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The Swiss Machine

DirectorNick Rosen & Peter Mortimer
Producer Sender Films
Format20 mins
Reviewed byEd Douglas
DateSaturday, 26 February 2011
Rating
Rating 3.5 out of 5

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You may recoil on instinct from a film entitled ‘The Swiss Machine’, just as you would from one called ‘German Bureaucracy’. Life in Switzerland may go like clockwork, but how exciting can that be? As it turns out, as exciting as it gets. Although, while the alpinist Ueli Steck may be Swiss, there’s little automatic or predictable about what he does. He does have a ferocious training regime, and clearly prepares thoroughly for his astonishing solo climbs, but you would, wouldn’t you? Otherwise you might die. And as this film makes clear, he's about as close to the edge as you can get.

Sender Films is perhaps the best climbing film production house in the world right now, and The Swiss Machine doesn’t disappoint. As a portrait of one of the greatest mountaineers of our era, however, it’s a little two-dimensional. Steck comes across as likeable, but also half cracked. There’s a memorable scene in Yosemite that takes place soon after Steck takes a huge fall while simul-climbing up El Capitan with Alex Honnold. The young American, you’ll recall, is the bloke who soloed Half Dome – and by solo, I mean solo, not fooling around with self-belaying – so presumably is not inexperienced when it comes to extreme personalities. But even Honnold is looking askance as he bids Steck farewell.

The film is short, and never slows down long enough to ask Steck any meaningful questions. There are some glowing encomia from his pals. We get some shots of his family when he was a boy, and some rather contradictory chat about how he’s been brought up short in the past, realising how marginal it all is, before giving us some more confident chat about how he’ll give it all up soon before he goes too far. I hope he does, because he seems like a genuinely nice guy, and the world can’t have too many of those.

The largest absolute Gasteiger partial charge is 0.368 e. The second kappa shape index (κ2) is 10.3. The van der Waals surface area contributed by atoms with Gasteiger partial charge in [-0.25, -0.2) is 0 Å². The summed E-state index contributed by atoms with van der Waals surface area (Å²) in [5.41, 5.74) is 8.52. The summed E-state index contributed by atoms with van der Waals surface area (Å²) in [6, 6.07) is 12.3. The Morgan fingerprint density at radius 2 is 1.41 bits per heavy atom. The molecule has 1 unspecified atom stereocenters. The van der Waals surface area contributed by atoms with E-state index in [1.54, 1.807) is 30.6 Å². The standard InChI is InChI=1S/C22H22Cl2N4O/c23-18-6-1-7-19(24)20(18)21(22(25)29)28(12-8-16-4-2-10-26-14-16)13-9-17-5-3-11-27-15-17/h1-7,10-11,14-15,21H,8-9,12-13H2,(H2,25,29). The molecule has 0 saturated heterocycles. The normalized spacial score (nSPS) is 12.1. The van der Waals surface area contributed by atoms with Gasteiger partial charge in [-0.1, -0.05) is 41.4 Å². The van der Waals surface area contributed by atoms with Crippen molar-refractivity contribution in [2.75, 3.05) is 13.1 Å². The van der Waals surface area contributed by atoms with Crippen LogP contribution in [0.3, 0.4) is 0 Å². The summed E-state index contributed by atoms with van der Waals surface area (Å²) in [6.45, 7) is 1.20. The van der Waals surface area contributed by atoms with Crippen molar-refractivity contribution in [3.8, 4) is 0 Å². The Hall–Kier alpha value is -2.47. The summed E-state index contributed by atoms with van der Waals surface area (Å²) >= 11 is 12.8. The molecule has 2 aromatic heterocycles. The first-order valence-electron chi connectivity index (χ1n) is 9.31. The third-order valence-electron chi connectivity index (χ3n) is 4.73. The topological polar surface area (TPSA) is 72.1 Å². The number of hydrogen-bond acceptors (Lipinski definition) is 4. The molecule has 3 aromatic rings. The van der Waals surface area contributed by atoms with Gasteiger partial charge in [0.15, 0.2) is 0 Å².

Where The Swiss Machine really stands out is in the raw power of its climbing footage, particularly that of his record-breaking sprint up the North Face of the Eiger. Breaking his own record to set a new benchmark of two hours forty-seven minutes, Steck is simply running up the thing. And to be honest I was shocked by how sketchy some of it looked. I would assume that a climber several thousand feet off the ground without a rope would want to make sure each placement is solid. Not Ueli. He is the ultimate man in a hurry. There’s one gripping moment when his crampons are skating off the rock at the end of the Hinterstoisser traverse, which Steck is determined to do free, avoiding the fixed rope most parties now rely on.

Watching this, I could help but think of Leo Dickinson’s portrait of Eric Jones soloing the Eiger some thirty years ago. That was a more longer, more measured film, with a sense of the huge psychological pressure of the North Face. The history was given its due. But these days, everyone’s in more of a hurry, especially Ueli Steck. We’re shown a few seconds of some historical shots and then it’s back to the star doing some more vertical jogging. If you want to see just how good, and how fit, today’s alpinists are, you have to watch it. In fact, you just have to watch it. I just wish it had gone on longer and dug a little deeper.

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